Carving Facial Expressions by Ian Norbury

By Ian Norbury

Probably the most tricky stuff you can choose to carve are facial expressions.

Wood is unforgiving yet many carving blunders may be simply hidden. regrettably, the way in which our brains are programmed make us very delicate to any discrepancy in what we predict and what we see while taking a look at a human face. Than implies that any blunders could be instantly made evident.

This booklet might help you triumph over those problems and assist you step-by-step to arrive that aim of turning into a professional aid carver.

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Extra resources for Carving Facial Expressions

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Overall the impression i s of a totally immobile face, as if to say 'I am in control', and an intense cat-like stare at some distant point. Fig. 94 Slave girl Range of Expressions In Fig. 94, 1 have attempted to portray dignity and strength in adversity. It i s interesting that the face of the Zamburu woman, Fig. 95, has almost exactly the same look, but was carved with completely different intent, several years later. 47 1: 48 i' Range of Expressions ii, i The Masai warrior iig. 96 and Ozymandias, the Egyptian king, Fig.

Using a fine punch may be worth trying. It also depends on the scale of the head. Ultimately one must accept the limitations of the medium. (Fig. 1 1 1 over page) Range of Expressions Range of Expressions SUBTLE EXPRESSIONS If expressions must be obvious and unambiguous, wheredoes that leave us with the more subtleexpressions, which after all are probably more useful than extreme ones? The faceon Touchstone, Fig. 112, i s my interpretation of the Shakespearean character - a court jester who is intelligent, witty, somewhat cynical and jaded, but basically generous.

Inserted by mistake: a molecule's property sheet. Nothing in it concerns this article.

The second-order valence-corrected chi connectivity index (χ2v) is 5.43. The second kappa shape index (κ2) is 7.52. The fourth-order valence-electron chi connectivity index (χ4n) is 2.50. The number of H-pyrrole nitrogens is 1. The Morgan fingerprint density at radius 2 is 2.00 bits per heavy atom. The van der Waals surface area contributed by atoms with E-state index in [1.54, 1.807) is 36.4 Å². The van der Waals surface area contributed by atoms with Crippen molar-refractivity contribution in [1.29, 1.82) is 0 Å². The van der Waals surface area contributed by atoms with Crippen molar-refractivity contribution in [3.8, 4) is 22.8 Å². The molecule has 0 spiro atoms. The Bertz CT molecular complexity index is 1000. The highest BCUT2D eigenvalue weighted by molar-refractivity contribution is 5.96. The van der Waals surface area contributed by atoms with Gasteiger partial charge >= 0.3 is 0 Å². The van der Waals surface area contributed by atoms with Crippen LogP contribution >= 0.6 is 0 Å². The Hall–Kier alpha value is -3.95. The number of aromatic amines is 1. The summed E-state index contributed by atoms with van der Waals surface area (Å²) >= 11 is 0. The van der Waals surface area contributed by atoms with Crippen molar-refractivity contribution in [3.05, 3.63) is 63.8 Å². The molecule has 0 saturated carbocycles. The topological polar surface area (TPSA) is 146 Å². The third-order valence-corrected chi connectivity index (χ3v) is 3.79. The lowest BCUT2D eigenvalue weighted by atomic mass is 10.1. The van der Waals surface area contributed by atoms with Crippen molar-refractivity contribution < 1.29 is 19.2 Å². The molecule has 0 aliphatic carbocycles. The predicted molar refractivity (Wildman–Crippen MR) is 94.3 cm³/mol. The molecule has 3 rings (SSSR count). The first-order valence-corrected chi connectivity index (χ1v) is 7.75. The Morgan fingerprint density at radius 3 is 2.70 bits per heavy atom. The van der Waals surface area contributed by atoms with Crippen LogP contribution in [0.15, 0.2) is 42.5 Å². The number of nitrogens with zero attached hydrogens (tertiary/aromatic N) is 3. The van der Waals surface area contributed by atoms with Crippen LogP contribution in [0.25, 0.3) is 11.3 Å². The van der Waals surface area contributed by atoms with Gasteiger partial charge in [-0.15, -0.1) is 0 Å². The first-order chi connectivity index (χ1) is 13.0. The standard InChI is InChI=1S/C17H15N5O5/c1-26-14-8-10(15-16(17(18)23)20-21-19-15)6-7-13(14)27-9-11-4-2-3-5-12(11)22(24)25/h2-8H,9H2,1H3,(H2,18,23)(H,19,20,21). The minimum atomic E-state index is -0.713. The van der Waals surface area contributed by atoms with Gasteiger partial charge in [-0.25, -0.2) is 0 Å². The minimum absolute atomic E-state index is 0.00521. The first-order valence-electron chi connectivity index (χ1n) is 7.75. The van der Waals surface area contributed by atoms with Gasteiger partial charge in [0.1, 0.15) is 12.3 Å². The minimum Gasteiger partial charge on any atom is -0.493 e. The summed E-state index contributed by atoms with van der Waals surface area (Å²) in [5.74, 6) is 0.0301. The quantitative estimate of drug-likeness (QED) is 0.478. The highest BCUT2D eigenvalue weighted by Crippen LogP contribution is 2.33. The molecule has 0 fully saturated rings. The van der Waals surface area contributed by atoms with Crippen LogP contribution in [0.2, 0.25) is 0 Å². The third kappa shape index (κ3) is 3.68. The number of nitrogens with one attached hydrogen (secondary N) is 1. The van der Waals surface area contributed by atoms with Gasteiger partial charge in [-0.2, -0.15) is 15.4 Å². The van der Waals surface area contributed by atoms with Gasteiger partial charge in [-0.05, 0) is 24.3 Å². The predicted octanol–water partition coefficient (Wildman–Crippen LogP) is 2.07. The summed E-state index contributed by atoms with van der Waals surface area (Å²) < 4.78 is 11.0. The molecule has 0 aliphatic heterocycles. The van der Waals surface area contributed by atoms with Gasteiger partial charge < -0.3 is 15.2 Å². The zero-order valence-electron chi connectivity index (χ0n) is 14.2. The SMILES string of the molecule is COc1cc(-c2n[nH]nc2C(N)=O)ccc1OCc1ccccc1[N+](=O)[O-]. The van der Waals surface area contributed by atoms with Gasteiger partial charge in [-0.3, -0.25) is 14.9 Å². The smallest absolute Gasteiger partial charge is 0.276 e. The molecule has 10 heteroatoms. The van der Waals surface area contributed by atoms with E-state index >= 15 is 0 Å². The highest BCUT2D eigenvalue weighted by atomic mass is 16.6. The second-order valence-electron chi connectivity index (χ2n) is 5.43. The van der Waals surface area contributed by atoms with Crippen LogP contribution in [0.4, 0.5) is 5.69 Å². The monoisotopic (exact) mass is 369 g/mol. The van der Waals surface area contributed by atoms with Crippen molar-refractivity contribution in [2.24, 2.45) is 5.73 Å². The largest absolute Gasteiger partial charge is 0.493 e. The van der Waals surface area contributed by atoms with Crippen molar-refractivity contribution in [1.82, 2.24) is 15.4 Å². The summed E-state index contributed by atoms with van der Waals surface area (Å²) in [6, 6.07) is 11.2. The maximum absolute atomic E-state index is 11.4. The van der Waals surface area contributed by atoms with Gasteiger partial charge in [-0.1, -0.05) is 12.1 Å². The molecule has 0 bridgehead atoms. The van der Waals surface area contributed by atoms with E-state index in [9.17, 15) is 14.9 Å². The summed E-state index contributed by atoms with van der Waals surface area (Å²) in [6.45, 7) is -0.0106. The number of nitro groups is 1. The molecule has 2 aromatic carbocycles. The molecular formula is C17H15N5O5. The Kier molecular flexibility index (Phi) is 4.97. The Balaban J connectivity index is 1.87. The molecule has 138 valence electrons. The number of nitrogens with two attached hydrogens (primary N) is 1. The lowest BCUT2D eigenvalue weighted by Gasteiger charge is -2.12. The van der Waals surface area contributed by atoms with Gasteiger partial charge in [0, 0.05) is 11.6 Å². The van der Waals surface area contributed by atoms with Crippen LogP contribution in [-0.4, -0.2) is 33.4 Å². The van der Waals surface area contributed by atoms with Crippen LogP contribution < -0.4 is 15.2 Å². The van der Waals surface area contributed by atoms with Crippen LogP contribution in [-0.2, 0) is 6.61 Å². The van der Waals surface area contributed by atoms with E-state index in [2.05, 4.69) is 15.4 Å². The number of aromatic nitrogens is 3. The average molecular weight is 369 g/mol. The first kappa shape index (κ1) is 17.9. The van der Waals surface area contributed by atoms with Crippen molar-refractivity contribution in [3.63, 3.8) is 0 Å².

96 and Ozymandias, the Egyptian king, Fig. 97, have similarexpressions. The model in Figs 98 and 99 gives an indication of the slightly raised head mentioned earlier. The Alchemist, Fig. 100, is intended to show his 1: 1i *, belief in his own superiority by reason of his magical skills. Study of antique Greek, Egyptian, Roman and Renaissance art would be well repaid in the search for nobility. I I ~ I I Fig. 96 Masai warrior ! ,; I1 Fig. 97 Ozymandias Range of Expressions Fig. 100 The Alchemist 50 Range of Expressions .

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